bloody hair and broken limbs replace the wedding torch.
Yet Father Time will dry away the tears from ruddy cheeks
and mouths become complacent with the passing of the weeks.
As love affairs soon flower and as bellies start to grow,
a yearning for their homeland Sabine women do not show.
Thus at least the Romans took their wives’ abiding silence,
for what man knows the difference between sorrow and compliance?
For each brocade the Triple Fates to mortals choose to give
provides mankind one of two paths: to suffer or to live.
But now the frauded Sabine men return allied to fight
with heathen mercenaries in revenge for that rough night.
They tramped in packs, the soggy lands were springing with their stomp;
the Furies smiled upon their cause and on the martial pomp.
The men of Rome all saw the march upon their lofty towers
aware their nation’s life would hinge upon the coming hours.
King Romulus passed out new swords to adolescent troops
as older men rode ordering the great throng into groups.
And when the Sabine trumpets echoed through the hills of Rome
the soldiers rushed to bar the gates to shelter gods and home.
Yet even as the men of Rome all rushed to Sabines catch
Tarpeia, daughter to the warden of the portal’s latch,
set her gaze upon a Gallic shield’s golden bubble,
thirsting for its sleeted face and heedless of the trouble.
Succumbing to desire of the most outrageous sort
her eyes glistened as Sabines with their trinkets paid her court,
and promised to receive the shields’ bounty as her pay
the girl unbolted all the gates and showed the men the way.
The Sabines, now reminded that they should complete the deal
all soon allowed Tarpeia their gilded bucklers to feel.
Rushing at her, though a child, they crushed her brittle bones
beneath the weight of golden shields, heedless of her moans,
and as her shattered lungs both strove to draw a final breath
Tarpeia’s ruptured figure with a quake succumbed to death.
Cried the king of Sabines, “Is this not the Roman rule,
to twist the words of bargains and play allies for the fool?”
Yet as the Sabines cleaved the skull and threw it from the hill
the Roman troops had all arrived, and swords were drawn to kill.
Alert of Roman enemies, the Sabine king did try
to scream to his great lines of men a fitting battle cry.
Proclaimed the king of Sabines “For Calpurnia we fight,
My daughter seized by unripe Death upon that awful night!”
Screamed the king of Romans, “For posterity we battle,
For if we halt or falter, we’ll become but Sabine cattle!”
As when two bulls lock horns or when two waves meet with a crash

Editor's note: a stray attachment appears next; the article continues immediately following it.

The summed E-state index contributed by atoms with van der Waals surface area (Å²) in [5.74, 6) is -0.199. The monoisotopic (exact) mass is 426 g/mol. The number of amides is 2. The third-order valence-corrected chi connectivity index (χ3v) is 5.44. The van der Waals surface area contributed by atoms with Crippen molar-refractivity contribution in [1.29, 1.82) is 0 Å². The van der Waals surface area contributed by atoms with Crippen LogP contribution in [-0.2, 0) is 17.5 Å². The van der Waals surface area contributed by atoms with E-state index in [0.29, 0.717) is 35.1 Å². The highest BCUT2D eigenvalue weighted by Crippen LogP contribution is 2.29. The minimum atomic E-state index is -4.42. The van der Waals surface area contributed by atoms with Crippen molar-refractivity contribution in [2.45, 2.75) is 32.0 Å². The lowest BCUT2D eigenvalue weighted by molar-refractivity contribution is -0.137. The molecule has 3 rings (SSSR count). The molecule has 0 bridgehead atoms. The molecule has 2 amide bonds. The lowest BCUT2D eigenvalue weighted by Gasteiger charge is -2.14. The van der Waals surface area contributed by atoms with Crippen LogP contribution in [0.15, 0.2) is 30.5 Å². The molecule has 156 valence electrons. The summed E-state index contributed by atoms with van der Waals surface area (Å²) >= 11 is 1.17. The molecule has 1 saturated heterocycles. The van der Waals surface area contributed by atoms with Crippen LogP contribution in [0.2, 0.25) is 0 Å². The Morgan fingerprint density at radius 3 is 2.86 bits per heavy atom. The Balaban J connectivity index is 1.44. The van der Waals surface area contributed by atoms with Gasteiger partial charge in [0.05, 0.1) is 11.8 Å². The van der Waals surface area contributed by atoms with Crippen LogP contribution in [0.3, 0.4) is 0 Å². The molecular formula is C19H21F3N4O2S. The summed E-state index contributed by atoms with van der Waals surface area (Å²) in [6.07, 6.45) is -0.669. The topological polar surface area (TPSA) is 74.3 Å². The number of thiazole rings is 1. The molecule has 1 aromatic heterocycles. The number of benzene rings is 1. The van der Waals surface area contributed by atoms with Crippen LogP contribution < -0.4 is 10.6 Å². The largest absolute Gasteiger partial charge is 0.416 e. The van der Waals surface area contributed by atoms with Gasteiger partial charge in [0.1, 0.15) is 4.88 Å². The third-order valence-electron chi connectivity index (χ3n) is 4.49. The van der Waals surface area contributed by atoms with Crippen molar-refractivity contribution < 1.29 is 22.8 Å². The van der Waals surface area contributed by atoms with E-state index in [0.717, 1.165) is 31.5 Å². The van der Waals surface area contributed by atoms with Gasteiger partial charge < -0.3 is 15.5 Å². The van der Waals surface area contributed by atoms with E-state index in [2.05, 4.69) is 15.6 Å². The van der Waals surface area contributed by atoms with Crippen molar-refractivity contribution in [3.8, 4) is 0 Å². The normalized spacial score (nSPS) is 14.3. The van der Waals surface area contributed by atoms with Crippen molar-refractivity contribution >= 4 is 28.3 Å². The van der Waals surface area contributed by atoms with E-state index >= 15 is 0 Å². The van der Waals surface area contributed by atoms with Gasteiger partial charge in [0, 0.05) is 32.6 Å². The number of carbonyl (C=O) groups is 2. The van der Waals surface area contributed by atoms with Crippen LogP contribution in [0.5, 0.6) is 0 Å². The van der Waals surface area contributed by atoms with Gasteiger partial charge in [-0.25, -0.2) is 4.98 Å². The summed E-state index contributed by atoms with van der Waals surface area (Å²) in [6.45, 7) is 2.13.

the men fly at each other and their heavy bucklers smash.
Fists are raised and talons blanch as they press down on swords:
Roman and Sabine now prepare to carve through vocal chords.
When suddenly an angry shriek rose up above the din
as women pressed between the men and warned them of their sin.
“Shameless Roman, see your fault and in shame look away
for the sake of godless deeds performed upon this hateful day!
Was it not enough that you should seize us on that eve
that now our frauded kindred must you force our gaze to leave?
Did your thoughts turn to us when you marched consumed by hate
to leave us without gods or homes to bear a widow’s fate?”
With so much said, the women turned their eyes to their old nation
all seething with sincere despair and with unbound frustration.
“And as for you pretenders who think us your kindred blood,
what did you on that night when we were sullied in the mud?
You fought like cowards when it might have mattered still to fight.
And now you come to slaughter, without asking if it’s right.
The greatest fault on all your parts lies in your estimation
of women as a helpless lot consigned to please their nation.
Now Jove alone may judgment pass and us the verdict loan:
say which is worse, to seize a wife, or live with hearts of stone?”
With this impassioned caution every warrior did freeze
and even grim king Romulus sensed shaking in his knees.
Weapons fell and oaths were pledged as holy Phoebus set
and bloodless hands were pressed as if a promise to forget.
Now Sabines quit the battlefield, now all march off to Rome,
to that city of glory which the gods will call their home.
And grasping the repentant arm of every Roman male
the modest Sabine women beamed as they retold the tale.
Thus was the ancient city saved and thus did she survive
with allies strengthening her walls and aiding her to thrive.
The ghosts of all the slaughtered to Elysium now rise
safely dead and buried and so hidden from our eyes.
They leave the sleeping poet to look forward to the day
when Sovereign Rome shall triumph, all the world in her sway.
(And who’s to say what constitutes a virtue or a sin
when all the epic poems are written by the men who win.)